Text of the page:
And so they're buying many things, and in some cases those things may be related to each other, so having somebody in the store, the store associate makes a big difference. You know, having the store know that about me and be able to make suggestions or recommendations, based on things I've bought before.

So that's why I say bifurcated. The store really does have to be able to do both very well, it has to do all the things digital does and deliver that seamless digital experience that allows me to do efficient and seamless transactions and I need to do that highly immersive high touch deeply intimate relationship with the customer to give them that greatest brand experience.

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JA: Right and given that we saw so many store closures in 2020 and early 2021, does this make it easier for the remaining stores to be able to deliver that type of experience that you just described?

JB: So first good question I would need to really put my head down and do some do some research on this, but I did see a stat the other day that said, store count for 2021 broke a million stores and it will kind of come back on par in terms of total stores out there.

Now I don't recall off the top of my head what that stat counted or didn't count so I don't want to say that that's a particular answer I want to stake this response to, but I'm saying it's interesting that within some counts anyway, stores seem to have made something of a comeback.

But to your point, I do think there is something happening at the store level that is allowing particular brands to find a sweet spot for themselves and I don't know if it's purely about competition and well, a bunch of stores close as they kind of have to go to the remaining stores I think it's there may be some of that, but I think there's also an element of the stores that have gotten it right have gotten digital fairly right and they've made that transition to doing digital in the store well.

And because digital's going well in the store, you're finding a place where people have a reason to go to the store and I think we all know, when people go to the store average tickets go up. Very average sales go up because they're in a place where they can do more, and they can get more engagement and they can find a reason to buy that next thing, so I think stores are doing well.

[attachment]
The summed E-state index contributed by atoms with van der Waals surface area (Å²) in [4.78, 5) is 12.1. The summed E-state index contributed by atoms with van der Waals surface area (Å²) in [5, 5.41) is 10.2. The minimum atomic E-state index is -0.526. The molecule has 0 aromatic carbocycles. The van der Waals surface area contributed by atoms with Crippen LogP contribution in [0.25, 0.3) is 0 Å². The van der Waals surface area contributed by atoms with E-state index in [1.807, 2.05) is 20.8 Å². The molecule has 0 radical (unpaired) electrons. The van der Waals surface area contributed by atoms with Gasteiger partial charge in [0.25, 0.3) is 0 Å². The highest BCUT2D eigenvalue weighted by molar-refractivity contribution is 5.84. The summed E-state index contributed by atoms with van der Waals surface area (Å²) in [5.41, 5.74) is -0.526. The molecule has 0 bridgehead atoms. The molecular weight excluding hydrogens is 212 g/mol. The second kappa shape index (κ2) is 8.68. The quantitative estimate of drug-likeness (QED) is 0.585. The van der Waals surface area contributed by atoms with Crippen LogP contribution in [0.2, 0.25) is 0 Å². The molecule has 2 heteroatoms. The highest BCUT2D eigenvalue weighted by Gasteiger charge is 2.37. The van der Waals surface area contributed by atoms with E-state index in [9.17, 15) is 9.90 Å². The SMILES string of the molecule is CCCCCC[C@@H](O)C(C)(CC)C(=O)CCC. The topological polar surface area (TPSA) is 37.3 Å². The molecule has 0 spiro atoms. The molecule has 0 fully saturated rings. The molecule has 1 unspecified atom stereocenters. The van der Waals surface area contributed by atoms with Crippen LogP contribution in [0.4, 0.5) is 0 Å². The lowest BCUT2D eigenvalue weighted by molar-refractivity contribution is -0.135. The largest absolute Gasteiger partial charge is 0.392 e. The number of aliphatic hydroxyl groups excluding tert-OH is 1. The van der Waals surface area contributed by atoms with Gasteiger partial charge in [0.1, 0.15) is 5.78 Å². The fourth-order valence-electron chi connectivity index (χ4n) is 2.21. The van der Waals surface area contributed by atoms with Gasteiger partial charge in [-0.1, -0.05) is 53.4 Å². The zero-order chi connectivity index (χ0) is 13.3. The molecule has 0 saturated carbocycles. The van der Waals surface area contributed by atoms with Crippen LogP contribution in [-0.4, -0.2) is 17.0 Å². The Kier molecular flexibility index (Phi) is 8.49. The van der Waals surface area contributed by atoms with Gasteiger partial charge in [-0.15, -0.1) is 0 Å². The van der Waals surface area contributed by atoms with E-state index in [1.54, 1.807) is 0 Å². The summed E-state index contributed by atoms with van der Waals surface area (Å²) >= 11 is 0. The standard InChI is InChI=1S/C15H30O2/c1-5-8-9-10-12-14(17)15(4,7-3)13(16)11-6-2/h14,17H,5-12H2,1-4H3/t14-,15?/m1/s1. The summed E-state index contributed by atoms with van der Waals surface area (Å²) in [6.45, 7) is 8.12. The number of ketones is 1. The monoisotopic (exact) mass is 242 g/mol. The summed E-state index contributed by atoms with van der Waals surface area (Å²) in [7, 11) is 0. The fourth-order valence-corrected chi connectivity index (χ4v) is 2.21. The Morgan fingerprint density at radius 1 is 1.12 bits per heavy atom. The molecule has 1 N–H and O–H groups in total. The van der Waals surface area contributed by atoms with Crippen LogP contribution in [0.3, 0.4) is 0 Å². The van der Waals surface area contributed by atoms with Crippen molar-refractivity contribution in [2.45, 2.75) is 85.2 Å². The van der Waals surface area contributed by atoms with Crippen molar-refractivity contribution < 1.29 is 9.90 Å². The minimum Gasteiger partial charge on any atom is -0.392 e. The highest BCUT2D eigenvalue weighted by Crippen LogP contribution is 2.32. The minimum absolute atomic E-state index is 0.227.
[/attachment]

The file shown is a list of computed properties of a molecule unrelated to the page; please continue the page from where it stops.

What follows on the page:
The remaining stores are doing well, because they're finding a way both to transact better and they're also finding a way for that in store experience to be more valuable and more desirable right.

JA: And I'd like to ask you also about in terms of the specific technologies that stores are investing in, what are your predictions for how will retailers integrate more AI, machine learning, and automation?

JB: So I was just thinking about this earlier, so I had like three thoughts in my head at the same time and usually I can handle two. I added a third one in and suddenly just get bogged down um, but I want to see a big difference, let me get to the AI answer in a moment, because right AI means so much to so many different places and it applies everywhere so that's a really sort of special case I'll come back and talk about AI in a moment.

I have seen as you know, a bunch of things here at NRF this year that sort of I don't want to say surprised me, but the intensity and the volume that I've seen has been sort of a predictor of where things are going. So, for instance you know, last time we did NRF, two years ago, I think I saw one robot demonstration and maybe one or two other companies that were there, but you know they didn't have a live demo.

I must have counted at least 10 on the floor live robot demonstrations this year. Wow so clearly robotics is an area that's getting a lot of attention and a lot of focus. I'm not talking about robots that interact with people. That's a bit in the future, but I am talking about this integration of micro fulfillment from the stores and making store selection transaction and fulfillment more efficient, which ultimately leads to things that you can do for your customers that maybe you can't do now.

So I do think these robot demonstrations specifically around micro fulfillment are creating very, very small high density fulfillment centers in a store completely automated in two cases where you could do a lot of micro fulfillment in a fairly small footprint in a store.